Instead of breaking bread with Gov. Rick Scott, a Florida Keys delegation broke Key lime pie with the governor on Tuesday, a rather large Key lime pie at that.
Scott helped serve the pie to a group of Florida Keys elected officials and business leaders who traveled to Tallahassee for the annual Florida Keys Day.
The Key lime pie was featured dessert at a reception on Tuesday night.
The delectable treat was made by Key West residents David Sloan, Paul Menta and Marky Pierson and the crew at the Key West Key Lime Pie Company. It took the juice of 5,760 yellow Key limes, 200 pounds of graham crackers and 55 gallons of sweetened condensed milk. It has a diameter of 97 inches, an estimated weight of 1,000 pounds and can produce more than 1,000 slices, the trio of chefs said at the Capitol.
The state Legislature designated Key lime pie the official pie of the state in 2006.
While the Key lime pie was an interesting attraction, the group of Keys leaders who traveled to the state capital were there to lobby for millions of dollars in wastewater bond funding, and to draw attention to other important Keys issues.
The event was organized by Florida Keys state Rep. Holly Raschein, R-Key Largo, and the group Leadership Monroe County.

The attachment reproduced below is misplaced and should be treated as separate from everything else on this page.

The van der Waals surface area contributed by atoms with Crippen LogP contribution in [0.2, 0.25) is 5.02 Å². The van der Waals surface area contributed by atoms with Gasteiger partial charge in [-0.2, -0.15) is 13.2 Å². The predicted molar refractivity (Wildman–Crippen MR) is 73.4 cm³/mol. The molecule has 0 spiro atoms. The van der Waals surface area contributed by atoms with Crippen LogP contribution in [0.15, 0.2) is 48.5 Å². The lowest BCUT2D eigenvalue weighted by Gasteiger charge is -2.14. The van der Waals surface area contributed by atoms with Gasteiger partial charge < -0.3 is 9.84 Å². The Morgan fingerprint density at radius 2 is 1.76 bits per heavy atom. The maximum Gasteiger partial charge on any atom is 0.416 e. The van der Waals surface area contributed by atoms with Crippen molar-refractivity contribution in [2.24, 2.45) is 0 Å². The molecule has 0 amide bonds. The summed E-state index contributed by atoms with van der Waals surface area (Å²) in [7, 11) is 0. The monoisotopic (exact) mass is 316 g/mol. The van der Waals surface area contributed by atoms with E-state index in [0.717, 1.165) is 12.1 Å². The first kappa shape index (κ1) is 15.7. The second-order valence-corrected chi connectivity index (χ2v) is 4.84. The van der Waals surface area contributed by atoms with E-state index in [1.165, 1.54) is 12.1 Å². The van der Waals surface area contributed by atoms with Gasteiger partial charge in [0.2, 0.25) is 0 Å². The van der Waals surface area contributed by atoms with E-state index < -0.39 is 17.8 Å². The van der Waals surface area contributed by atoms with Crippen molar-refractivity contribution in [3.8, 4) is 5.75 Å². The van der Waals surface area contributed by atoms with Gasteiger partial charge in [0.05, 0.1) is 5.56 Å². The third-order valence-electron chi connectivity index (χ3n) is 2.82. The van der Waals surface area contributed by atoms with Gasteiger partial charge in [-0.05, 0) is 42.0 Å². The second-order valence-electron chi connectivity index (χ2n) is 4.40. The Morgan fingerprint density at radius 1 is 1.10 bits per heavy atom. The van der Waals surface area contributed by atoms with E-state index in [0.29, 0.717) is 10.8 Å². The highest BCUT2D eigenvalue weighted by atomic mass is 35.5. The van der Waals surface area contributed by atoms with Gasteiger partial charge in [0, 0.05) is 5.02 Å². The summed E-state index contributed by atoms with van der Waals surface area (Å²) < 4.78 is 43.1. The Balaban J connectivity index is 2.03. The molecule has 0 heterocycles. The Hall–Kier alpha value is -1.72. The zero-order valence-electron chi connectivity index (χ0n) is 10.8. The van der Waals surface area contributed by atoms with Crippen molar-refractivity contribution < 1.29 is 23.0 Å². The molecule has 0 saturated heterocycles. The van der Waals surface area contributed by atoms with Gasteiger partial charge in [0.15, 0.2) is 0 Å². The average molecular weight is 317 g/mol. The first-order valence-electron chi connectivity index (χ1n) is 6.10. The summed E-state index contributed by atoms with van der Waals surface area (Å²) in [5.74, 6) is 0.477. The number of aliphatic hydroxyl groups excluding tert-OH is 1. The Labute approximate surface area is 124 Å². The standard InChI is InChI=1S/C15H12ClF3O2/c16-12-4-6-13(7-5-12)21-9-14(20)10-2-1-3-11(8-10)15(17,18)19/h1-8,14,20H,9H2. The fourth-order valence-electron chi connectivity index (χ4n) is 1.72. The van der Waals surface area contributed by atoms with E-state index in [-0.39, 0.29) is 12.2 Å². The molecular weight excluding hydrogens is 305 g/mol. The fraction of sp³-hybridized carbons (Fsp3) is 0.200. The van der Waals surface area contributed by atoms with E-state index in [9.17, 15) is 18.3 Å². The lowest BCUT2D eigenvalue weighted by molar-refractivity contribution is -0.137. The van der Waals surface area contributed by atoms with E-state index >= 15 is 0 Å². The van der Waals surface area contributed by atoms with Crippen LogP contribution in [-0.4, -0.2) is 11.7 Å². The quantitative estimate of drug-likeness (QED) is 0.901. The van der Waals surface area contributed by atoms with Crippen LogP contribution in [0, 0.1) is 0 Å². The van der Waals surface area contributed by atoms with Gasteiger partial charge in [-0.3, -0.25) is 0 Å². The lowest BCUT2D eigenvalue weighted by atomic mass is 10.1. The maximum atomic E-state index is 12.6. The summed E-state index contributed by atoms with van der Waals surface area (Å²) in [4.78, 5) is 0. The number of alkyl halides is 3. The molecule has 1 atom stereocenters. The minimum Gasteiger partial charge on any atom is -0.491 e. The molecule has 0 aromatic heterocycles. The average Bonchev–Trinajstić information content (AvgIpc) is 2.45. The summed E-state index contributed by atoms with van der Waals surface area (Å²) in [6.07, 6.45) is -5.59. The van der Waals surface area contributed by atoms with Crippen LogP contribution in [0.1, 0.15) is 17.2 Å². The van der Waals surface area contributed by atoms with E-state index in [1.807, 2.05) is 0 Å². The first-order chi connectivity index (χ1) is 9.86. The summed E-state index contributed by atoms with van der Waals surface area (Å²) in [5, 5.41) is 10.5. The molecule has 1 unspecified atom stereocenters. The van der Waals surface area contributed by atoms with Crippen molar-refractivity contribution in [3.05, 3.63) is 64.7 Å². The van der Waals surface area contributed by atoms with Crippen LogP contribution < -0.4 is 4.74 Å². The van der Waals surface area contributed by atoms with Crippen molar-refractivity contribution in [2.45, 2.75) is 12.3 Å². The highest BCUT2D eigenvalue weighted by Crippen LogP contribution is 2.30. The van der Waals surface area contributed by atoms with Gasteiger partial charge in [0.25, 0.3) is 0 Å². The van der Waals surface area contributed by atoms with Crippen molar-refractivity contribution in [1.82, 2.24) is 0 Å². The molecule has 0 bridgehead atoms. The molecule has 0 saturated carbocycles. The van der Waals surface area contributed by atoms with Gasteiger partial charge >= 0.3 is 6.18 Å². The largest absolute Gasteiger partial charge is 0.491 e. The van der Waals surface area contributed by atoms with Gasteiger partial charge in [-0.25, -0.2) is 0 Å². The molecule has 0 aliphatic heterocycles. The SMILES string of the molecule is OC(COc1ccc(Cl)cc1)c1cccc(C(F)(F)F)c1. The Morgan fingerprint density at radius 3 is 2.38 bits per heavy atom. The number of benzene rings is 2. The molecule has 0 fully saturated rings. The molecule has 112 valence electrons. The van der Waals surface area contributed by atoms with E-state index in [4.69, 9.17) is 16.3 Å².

Keys leaders met with Speaker of the House Will Weatherford, R-Wesley Chapel, and Republican Jeff Atwater, the state's chief financial officer. The group also met with Florida Department of Transportation Secretary Ananth Prasad.
Prasad was "optimistic" that the North Roosevelt Boulevard project would be complete in July, Raschein said. The contingent also talked with the DOT secretary about the Old Seven Mile Bridge restoration project.
County Mayor Sylvia Murphy personally thanked Rep. Ben Albritton for the Agriculture and Natural Resources Appropriation Committee's approval of $50 million to the Keys for wastewater and stormwater projects.
Both the full Senate and the House of Representatives still have to approve the allocation.
"We were very well received," Murphy said. "The whole thing is going very well."
The trip coincides with Keys resident and banker Bette Brown being named to the board of directors of Citizens Property Insurance Corp., which is the insurer of last resource in the state.
"I couldn't be more pleased," Raschein said. "We have been working hard to get someone on that board from the Keys. She is a great level-headed lady. She will be a real asset to the board."